Pure substance

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In chemistry, a pure substance is a substance that is composed of only one chemical compound or one chemical element ; the term is in contrast to a mixture . A pure substance can also designate an “isotopically pure” substance (such as pure heavy water ) or a compound that is completely isotope-marked in a defined position .

Examples of pure substances and mixtures

Basic substances:

Note: Chemical compounds are made up of several elements, but they are not a mixture of elements


Properties of basic substances

Basic substances can be elements or compounds . Basic substances have clearly defined physical properties that are used for characterization, e.g. B.

Ideal pure substance

The ideal of a pure substance cannot be achieved in practice. Substances designated as pure substances still contain a small amount of impurities. A number of purity definitions therefore apply to tradable basic substances (chemicals trade), e.g. B. "pro analysi", "reinst", "According to DAB (German Drug Book)" etc. These definitions are mostly earmarked and are supplemented by an analysis of those impurities that are of particular importance for the respective purpose of the pure substance .

Omnipresence of elements and fabrics

The term ubiquity of the (chemical) elements was coined in 1936 by the German chemists Ida Noddack-Tacke and Walter Noddack , who discovered rhenium .

The more general law of the ubiquity of substances expresses that any substance is at least minimally soluble in any other substance. This has the consequence that it is impossible to produce pure substances in the actual sense, since they would always have to be in contact with some vessel or the like, so that individual particles of the vessel wall would contaminate the substance again.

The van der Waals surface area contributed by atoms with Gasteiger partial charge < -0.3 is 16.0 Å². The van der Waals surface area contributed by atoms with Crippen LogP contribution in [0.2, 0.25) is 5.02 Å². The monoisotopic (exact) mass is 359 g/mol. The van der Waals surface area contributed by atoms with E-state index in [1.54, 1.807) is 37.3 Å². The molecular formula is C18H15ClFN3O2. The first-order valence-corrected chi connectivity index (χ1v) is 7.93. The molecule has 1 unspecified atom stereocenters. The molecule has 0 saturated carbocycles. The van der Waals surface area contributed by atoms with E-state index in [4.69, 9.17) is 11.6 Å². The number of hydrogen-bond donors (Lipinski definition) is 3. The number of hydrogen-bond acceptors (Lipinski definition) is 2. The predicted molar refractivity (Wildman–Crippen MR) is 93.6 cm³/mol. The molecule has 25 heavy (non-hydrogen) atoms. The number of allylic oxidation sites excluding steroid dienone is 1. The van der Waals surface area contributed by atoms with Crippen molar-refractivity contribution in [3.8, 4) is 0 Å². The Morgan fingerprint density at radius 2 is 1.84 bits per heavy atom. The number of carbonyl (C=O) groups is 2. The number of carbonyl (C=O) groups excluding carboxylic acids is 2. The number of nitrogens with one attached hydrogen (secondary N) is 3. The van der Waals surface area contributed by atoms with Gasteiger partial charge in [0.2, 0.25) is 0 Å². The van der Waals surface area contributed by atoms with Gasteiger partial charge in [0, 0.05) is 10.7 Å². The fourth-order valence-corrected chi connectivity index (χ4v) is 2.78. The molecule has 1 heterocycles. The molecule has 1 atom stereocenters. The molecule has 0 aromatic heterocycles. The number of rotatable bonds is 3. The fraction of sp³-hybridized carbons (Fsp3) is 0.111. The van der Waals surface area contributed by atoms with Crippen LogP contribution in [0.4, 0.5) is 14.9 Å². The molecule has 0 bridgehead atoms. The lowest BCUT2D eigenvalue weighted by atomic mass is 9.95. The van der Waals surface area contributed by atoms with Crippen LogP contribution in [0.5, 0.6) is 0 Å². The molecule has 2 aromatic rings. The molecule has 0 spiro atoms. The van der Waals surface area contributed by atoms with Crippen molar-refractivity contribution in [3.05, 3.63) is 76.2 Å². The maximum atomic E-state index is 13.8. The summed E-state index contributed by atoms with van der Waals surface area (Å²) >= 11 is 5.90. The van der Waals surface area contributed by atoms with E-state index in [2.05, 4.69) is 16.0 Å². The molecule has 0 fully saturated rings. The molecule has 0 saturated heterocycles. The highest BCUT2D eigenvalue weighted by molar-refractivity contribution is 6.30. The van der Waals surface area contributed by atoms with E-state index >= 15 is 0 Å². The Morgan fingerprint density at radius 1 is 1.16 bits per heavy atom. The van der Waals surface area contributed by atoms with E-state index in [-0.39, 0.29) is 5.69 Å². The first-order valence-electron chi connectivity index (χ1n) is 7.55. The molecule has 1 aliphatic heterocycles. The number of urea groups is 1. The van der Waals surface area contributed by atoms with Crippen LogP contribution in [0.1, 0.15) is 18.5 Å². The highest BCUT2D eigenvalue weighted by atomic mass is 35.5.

Thermodynamically , the law is underpinned by the concentration dependence of the chemical potential :

For infinite dilution with :

This limit value shows that under the assumption that there is a pure substance, every other substance would have an infinitely strong tendency to dissolve in the pure substance.

Classification in the scheme of chemical substances

Schematic classification of the substances
Pure substance
mixture Mixture of several
Mixture with metallic properties ,
contains at least one metal
Solidliquid ,
gas dissolved  in a liquid
Gaseous bubbles in
a liquid
Rigid foam
Gaseous bubbles in
a solid
Solid particles in
a liquid
Mixture of several
immiscible liquids
mixture of several not
mixable solid
Solid particles
in a gas
Liquid particles
in a gas

Individual evidence

  1. a b entry on substance. In: Römpp Online . Georg Thieme Verlag, accessed on January 3, 2012.
  2. ^ I. Noddack: About the omnipresence of chemical elements , Angewandte Chemie 49 (1936) 835-841.